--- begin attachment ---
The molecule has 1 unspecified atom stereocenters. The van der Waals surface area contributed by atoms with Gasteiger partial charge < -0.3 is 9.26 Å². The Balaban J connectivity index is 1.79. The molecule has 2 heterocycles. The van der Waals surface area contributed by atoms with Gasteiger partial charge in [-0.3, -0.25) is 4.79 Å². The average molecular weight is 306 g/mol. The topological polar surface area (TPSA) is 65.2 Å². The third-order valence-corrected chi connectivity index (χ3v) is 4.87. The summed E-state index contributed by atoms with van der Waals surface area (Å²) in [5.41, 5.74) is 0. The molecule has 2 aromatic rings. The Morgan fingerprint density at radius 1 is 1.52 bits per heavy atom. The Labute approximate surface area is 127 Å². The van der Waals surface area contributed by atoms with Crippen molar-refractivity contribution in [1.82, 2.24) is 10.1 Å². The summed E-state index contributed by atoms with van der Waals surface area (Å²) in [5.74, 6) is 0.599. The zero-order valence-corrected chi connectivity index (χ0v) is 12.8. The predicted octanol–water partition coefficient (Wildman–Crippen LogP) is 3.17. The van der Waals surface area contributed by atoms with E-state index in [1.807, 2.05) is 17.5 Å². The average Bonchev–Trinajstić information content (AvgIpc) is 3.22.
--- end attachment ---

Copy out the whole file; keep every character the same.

The molecule has 1 unspecified atom stereocenters. The van der Waals surface area contributed by atoms with Gasteiger partial charge < -0.3 is 9.26 Å². The Balaban J connectivity index is 1.79. The molecule has 2 heterocycles. The van der Waals surface area contributed by atoms with Gasteiger partial charge in [-0.3, -0.25) is 4.79 Å². The average molecular weight is 306 g/mol. The topological polar surface area (TPSA) is 65.2 Å². The third-order valence-corrected chi connectivity index (χ3v) is 4.87. The summed E-state index contributed by atoms with van der Waals surface area (Å²) in [5.41, 5.74) is 0. The molecule has 2 aromatic rings. The Morgan fingerprint density at radius 1 is 1.52 bits per heavy atom. The Labute approximate surface area is 127 Å². The van der Waals surface area contributed by atoms with Crippen molar-refractivity contribution in [1.82, 2.24) is 10.1 Å². The summed E-state index contributed by atoms with van der Waals surface area (Å²) in [5.74, 6) is 0.599. The zero-order valence-corrected chi connectivity index (χ0v) is 12.8. The predicted octanol–water partition coefficient (Wildman–Crippen LogP) is 3.17. The van der Waals surface area contributed by atoms with E-state index in [1.807, 2.05) is 17.5 Å². The average Bonchev–Trinajstić information content (AvgIpc) is 3.22.